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Vol. 78, No. 5, 2009
Issue release date: August 2009
Psychother Psychosom 2009;78:307–316

Cognitive Therapy versus Rogerian Supportive Therapy in Borderline Personality Disorder

Two-Year Follow-Up of a Controlled Pilot Study

Cottraux J. · Note I.D. · Boutitie F. · Milliery M. · Genouihlac V. · Yao S.N. · Note B. · Mollard E. · Bonasse F. · Gaillard S. · Djamoussian D. · de Mey Guillard C. · Culem A. · Gueyffier F.
aAnxiety Disorder Unit, Hospices Civils de Lyon, Hôpital Neurologique, bService de Biostatistique, Hospices Civils de Lyon, UMR 5558, and cClinical Investigation Centre, Inserm, CIC201, 69677 CHU de Lyon, Lyon, and dAssistance Publique de Marseille, Behaviour Therapy Unit, CHU de Marseille, Marseille, France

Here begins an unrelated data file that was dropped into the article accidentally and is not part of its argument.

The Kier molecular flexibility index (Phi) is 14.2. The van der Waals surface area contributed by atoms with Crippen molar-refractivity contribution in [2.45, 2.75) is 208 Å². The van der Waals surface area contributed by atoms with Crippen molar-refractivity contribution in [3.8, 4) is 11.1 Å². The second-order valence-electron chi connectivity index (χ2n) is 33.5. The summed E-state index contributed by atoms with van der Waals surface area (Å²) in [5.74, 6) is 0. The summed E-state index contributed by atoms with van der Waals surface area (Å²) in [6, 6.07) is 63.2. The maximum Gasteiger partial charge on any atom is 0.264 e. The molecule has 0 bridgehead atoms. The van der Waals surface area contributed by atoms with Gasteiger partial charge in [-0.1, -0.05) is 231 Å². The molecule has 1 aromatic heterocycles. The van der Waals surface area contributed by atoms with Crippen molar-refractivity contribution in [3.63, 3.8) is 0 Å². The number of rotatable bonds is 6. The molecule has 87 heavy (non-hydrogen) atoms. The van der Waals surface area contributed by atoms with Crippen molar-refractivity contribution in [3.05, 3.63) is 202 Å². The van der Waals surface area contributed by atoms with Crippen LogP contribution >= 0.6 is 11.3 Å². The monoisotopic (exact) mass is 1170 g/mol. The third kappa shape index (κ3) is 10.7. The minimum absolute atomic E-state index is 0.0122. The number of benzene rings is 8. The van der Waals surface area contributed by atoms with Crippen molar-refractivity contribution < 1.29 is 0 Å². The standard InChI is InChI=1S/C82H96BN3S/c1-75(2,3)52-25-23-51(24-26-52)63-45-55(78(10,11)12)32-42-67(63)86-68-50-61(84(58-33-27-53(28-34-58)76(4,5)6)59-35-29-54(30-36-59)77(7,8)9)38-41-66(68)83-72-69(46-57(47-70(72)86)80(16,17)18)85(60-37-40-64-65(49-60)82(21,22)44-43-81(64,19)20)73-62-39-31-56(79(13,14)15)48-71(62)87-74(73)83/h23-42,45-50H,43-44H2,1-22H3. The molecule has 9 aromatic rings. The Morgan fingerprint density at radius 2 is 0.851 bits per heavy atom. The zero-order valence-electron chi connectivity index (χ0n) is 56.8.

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Background: To date, there have been no studies comparing cognitive therapy (CT) with Rogerian supportive therapy (RST) in borderline personality disorder. Method: Sixty-five DSM-IV borderline personality disorder outpatients were recruited at 2 centres: Lyon and Marseille. Thirty-three patients were randomly allocated to CT and 32 to RST. The therapists were the same in both groups. Both treatments shared the same duration (1 year) and amount of therapy. Assessment by independent evaluators utilised the Clinical Global Impression (CGI) Scale, the Hamilton Depression Scale, Beck Depression Inventory, Beck Anxiety Inventory, Hopelessness Scale, Young Schema Questionnaire II, Eysenck Impulsivity Venturesomeness Empathy (IVE) Inventory, a self-harming behaviours checklist and scales measuring quality of life and the therapeutic relationship. The response criterion was a score of 3 or less on the CGI, associated with a Hopelessness Scale score of <8. Results: No patient committed suicide during the trial. Fifty-one patients were evaluated at week 24, 38 at week 52 and 21 at week 104. Cognitive therapy retained the patients in therapy for a longer time. The response criterion found no significant between-group differences at any measurement point in the completers. However, at week 24, CT was better than RST on the Hopelessness Scale, IVE scale and regarding the therapeutic relationship. At week 104, the CGI improvement (patient and evaluator) was significantly better in CT than in RST. High baseline depression and impulsivity predicted dropouts. Conclusions: CT retained the patients in therapy longer, showed earlier positive effects on hopelessness and impulsivity, and demonstrated better long-term outcomes on global measures of improvement.

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